The seventh time I saw Tom Petty and The Heartbreakers was with Sherilyn & Kim at Neil Young’s Bridge School show at the Shoreline Amphitheatre on October 2, 1994.
It was about a month before Wildflowers dropped, and it was cool that Tom Petty and The Heartbreakers previewed some new songs from that record: this one, “You Don’t Know How It Feels” and the hilarious b-side, “Girl on LSD.”
It was also the last gig that Stan Lynch ever played with The Heartbreakers. It had been brewing for years of course — Lynch clashed with Jimmy Iovine during the recording of Damn The Torpedoes — but he always lasted because he was a tremendous live drummer (and backup singer), but it was clear that the direction that Tom Petty wanted to take his music moving forward didn’t really include Lynch.
Which is totally evident by a song like the utterly lovey “Time to Move On,” — check the live version at the Bridge School where Lynch doesn’t even try to play because it’s clear he can’t wrap his head around the song — where hired gun (and eventual Lynch replacement) Steve Ferrone finds a near country beat to underscore what was one of my favorite Tom Petty choruses:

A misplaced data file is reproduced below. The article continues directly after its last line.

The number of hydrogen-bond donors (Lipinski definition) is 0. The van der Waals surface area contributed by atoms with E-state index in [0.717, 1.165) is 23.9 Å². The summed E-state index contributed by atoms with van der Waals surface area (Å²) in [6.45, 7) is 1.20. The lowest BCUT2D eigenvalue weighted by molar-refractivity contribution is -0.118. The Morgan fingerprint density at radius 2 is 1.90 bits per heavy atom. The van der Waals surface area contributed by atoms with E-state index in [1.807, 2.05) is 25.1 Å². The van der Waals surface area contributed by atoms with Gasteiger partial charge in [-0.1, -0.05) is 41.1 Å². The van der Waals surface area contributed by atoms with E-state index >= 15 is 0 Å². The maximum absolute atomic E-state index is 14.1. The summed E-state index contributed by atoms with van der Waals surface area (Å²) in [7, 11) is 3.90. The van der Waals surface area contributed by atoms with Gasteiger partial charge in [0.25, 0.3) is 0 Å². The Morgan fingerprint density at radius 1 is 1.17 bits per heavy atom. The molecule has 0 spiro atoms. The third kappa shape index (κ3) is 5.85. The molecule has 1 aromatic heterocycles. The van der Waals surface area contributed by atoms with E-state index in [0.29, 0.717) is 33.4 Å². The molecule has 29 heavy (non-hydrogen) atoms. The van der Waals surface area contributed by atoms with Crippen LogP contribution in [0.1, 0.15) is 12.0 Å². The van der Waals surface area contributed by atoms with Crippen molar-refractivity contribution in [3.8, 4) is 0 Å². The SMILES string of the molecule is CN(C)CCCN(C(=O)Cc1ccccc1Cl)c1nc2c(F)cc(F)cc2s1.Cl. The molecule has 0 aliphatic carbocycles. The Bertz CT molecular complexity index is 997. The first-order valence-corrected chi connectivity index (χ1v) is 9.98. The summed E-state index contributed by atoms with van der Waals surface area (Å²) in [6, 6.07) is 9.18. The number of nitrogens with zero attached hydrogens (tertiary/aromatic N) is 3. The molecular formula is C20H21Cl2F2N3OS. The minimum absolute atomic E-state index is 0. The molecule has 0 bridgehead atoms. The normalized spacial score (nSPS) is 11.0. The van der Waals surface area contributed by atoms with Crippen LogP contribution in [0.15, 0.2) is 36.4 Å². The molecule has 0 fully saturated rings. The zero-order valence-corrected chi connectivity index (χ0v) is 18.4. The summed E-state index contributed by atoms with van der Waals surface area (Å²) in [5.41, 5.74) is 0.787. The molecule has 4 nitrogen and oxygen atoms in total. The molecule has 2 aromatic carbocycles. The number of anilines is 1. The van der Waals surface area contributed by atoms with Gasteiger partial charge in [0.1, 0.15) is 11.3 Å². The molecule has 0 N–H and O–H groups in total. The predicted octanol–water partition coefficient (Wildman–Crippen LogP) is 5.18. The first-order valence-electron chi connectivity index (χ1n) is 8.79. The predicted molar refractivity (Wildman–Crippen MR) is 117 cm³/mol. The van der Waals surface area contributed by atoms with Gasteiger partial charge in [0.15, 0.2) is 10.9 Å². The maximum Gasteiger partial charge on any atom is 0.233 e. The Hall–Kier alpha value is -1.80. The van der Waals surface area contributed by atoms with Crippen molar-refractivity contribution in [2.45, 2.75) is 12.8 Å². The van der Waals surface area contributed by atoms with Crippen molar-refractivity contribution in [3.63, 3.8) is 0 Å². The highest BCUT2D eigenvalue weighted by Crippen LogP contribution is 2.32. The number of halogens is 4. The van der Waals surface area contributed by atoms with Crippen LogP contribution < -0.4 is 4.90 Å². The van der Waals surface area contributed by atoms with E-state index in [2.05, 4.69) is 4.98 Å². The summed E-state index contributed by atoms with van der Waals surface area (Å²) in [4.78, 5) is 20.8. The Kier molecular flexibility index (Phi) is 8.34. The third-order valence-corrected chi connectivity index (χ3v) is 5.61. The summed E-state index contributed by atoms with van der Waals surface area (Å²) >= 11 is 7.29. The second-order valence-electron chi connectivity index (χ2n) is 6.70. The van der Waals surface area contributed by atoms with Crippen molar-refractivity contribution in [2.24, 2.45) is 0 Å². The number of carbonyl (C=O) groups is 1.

It’s time to move on, time to get going
What lies ahead, I have no way of knowing
But under my feet, baby, grass is growing
It’s time to move on, it’s time to get going
That chorus opens the song, because he wanted to make sure that you understood what he was trying to say: things are going to be different from now on. Echo was always considered his divorce album, because it came after his divorce, but Wildflowers plays like the record that is letting the world know that divorce is imminent. Not so much Blood on the Tracks, but at least Tunnel of Love.
Broken skyline, which way to love land?
Which way to something better?
Which way to forgiveness?
Which way do I go?
Mike Campbell playing a muted wah-wah and Benmont Tench’s melancholy synth meshing with Michael Kamen’s orchestration, “Time To Move On” felt both understated and grand.
It’s always been my favorite song on Wildflowers, a record which I wildly wildly underrated in 1994 — and I wasn’t the only one; its critical reputation has gotten stronger over the years — but now think just might be the best album the man ever made.
Fan-made lyric video for “Time to Move On”
“Time To Move On” performed live at The Bridge School Concert, 1994
Alt. Benmont Tench-driven version of “Time To Move On” from the Wildflowers sessions
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